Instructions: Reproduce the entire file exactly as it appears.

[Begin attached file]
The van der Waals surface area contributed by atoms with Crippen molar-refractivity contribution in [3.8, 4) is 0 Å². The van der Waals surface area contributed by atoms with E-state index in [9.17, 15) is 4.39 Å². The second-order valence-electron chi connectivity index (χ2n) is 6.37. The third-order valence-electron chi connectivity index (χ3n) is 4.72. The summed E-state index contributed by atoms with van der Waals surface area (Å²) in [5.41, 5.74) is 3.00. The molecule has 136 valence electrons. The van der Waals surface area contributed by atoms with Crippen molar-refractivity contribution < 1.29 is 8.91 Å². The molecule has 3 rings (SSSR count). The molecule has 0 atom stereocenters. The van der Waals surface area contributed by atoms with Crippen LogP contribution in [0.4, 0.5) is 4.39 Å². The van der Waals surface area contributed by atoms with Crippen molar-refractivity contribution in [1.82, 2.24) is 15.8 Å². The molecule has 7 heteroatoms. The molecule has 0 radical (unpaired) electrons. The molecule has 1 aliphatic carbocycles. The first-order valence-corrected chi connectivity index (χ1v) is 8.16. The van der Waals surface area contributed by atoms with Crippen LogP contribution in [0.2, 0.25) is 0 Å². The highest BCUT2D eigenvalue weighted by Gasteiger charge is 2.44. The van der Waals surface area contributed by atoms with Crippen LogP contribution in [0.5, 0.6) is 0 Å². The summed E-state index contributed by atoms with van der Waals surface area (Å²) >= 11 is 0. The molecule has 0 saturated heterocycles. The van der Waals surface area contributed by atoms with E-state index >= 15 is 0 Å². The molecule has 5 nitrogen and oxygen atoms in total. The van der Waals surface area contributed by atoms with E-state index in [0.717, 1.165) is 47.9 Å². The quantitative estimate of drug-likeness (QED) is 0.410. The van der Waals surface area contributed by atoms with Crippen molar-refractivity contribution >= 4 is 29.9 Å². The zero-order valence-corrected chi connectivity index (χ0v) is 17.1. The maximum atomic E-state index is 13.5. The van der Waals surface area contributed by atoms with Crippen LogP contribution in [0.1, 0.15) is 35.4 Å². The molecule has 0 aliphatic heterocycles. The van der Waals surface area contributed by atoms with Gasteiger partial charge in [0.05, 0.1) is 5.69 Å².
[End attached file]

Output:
The van der Waals surface area contributed by atoms with Crippen molar-refractivity contribution in [3.8, 4) is 0 Å². The van der Waals surface area contributed by atoms with E-state index in [9.17, 15) is 4.39 Å². The second-order valence-electron chi connectivity index (χ2n) is 6.37. The third-order valence-electron chi connectivity index (χ3n) is 4.72. The summed E-state index contributed by atoms with van der Waals surface area (Å²) in [5.41, 5.74) is 3.00. The molecule has 136 valence electrons. The van der Waals surface area contributed by atoms with Crippen molar-refractivity contribution < 1.29 is 8.91 Å². The molecule has 3 rings (SSSR count). The molecule has 0 atom stereocenters. The van der Waals surface area contributed by atoms with Crippen LogP contribution in [0.4, 0.5) is 4.39 Å². The van der Waals surface area contributed by atoms with Crippen molar-refractivity contribution in [1.82, 2.24) is 15.8 Å². The molecule has 7 heteroatoms. The molecule has 0 radical (unpaired) electrons. The molecule has 1 aliphatic carbocycles. The first-order valence-corrected chi connectivity index (χ1v) is 8.16. The van der Waals surface area contributed by atoms with Crippen LogP contribution in [0.2, 0.25) is 0 Å². The highest BCUT2D eigenvalue weighted by Gasteiger charge is 2.44. The van der Waals surface area contributed by atoms with Crippen LogP contribution in [0.5, 0.6) is 0 Å². The summed E-state index contributed by atoms with van der Waals surface area (Å²) >= 11 is 0. The molecule has 0 saturated heterocycles. The van der Waals surface area contributed by atoms with E-state index >= 15 is 0 Å². The molecule has 5 nitrogen and oxygen atoms in total. The van der Waals surface area contributed by atoms with E-state index in [0.717, 1.165) is 47.9 Å². The quantitative estimate of drug-likeness (QED) is 0.410. The van der Waals surface area contributed by atoms with Crippen molar-refractivity contribution >= 4 is 29.9 Å². The zero-order valence-corrected chi connectivity index (χ0v) is 17.1. The maximum atomic E-state index is 13.5. The van der Waals surface area contributed by atoms with Crippen LogP contribution in [0.1, 0.15) is 35.4 Å². The molecule has 0 aliphatic heterocycles. The van der Waals surface area contributed by atoms with Gasteiger partial charge in [0.05, 0.1) is 5.69 Å².